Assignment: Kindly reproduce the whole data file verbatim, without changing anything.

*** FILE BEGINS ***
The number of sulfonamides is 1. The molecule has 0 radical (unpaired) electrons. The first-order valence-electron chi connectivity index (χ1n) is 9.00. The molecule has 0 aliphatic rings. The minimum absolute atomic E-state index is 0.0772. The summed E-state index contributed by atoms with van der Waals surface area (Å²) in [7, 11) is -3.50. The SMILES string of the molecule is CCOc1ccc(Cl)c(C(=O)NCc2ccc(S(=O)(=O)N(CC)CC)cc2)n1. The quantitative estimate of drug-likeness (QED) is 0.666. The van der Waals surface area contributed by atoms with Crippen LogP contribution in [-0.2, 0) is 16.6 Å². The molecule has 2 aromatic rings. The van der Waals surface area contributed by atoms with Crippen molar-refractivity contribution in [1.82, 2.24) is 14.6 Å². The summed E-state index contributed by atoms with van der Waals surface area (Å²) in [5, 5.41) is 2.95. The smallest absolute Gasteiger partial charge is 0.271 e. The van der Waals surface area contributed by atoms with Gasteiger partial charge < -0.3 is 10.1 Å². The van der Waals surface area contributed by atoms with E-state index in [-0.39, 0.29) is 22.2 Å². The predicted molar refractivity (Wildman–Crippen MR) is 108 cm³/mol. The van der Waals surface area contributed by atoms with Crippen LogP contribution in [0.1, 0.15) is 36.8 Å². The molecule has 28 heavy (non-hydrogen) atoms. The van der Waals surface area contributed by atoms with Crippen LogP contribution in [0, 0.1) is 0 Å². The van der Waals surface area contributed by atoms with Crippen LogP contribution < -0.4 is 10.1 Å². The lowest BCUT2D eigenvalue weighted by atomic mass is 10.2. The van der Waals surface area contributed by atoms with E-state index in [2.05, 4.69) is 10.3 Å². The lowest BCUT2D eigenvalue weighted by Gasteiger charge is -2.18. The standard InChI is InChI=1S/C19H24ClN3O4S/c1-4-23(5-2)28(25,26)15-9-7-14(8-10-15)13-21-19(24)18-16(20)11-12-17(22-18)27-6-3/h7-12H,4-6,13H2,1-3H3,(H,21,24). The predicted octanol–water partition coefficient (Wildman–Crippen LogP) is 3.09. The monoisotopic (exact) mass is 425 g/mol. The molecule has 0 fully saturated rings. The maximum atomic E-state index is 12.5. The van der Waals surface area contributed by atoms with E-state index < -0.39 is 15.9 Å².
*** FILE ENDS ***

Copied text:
The number of sulfonamides is 1. The molecule has 0 radical (unpaired) electrons. The first-order valence-electron chi connectivity index (χ1n) is 9.00. The molecule has 0 aliphatic rings. The minimum absolute atomic E-state index is 0.0772. The summed E-state index contributed by atoms with van der Waals surface area (Å²) in [7, 11) is -3.50. The SMILES string of the molecule is CCOc1ccc(Cl)c(C(=O)NCc2ccc(S(=O)(=O)N(CC)CC)cc2)n1. The quantitative estimate of drug-likeness (QED) is 0.666. The van der Waals surface area contributed by atoms with Crippen LogP contribution in [-0.2, 0) is 16.6 Å². The molecule has 2 aromatic rings. The van der Waals surface area contributed by atoms with Crippen molar-refractivity contribution in [1.82, 2.24) is 14.6 Å². The summed E-state index contributed by atoms with van der Waals surface area (Å²) in [5, 5.41) is 2.95. The smallest absolute Gasteiger partial charge is 0.271 e. The van der Waals surface area contributed by atoms with Gasteiger partial charge < -0.3 is 10.1 Å². The van der Waals surface area contributed by atoms with E-state index in [-0.39, 0.29) is 22.2 Å². The predicted molar refractivity (Wildman–Crippen MR) is 108 cm³/mol. The van der Waals surface area contributed by atoms with Crippen LogP contribution in [0.1, 0.15) is 36.8 Å². The molecule has 28 heavy (non-hydrogen) atoms. The van der Waals surface area contributed by atoms with Crippen LogP contribution in [0, 0.1) is 0 Å². The van der Waals surface area contributed by atoms with Crippen LogP contribution < -0.4 is 10.1 Å². The lowest BCUT2D eigenvalue weighted by atomic mass is 10.2. The van der Waals surface area contributed by atoms with E-state index in [2.05, 4.69) is 10.3 Å². The lowest BCUT2D eigenvalue weighted by Gasteiger charge is -2.18. The standard InChI is InChI=1S/C19H24ClN3O4S/c1-4-23(5-2)28(25,26)15-9-7-14(8-10-15)13-21-19(24)18-16(20)11-12-17(22-18)27-6-3/h7-12H,4-6,13H2,1-3H3,(H,21,24). The predicted octanol–water partition coefficient (Wildman–Crippen LogP) is 3.09. The monoisotopic (exact) mass is 425 g/mol. The molecule has 0 fully saturated rings. The maximum atomic E-state index is 12.5. The van der Waals surface area contributed by atoms with E-state index < -0.39 is 15.9 Å².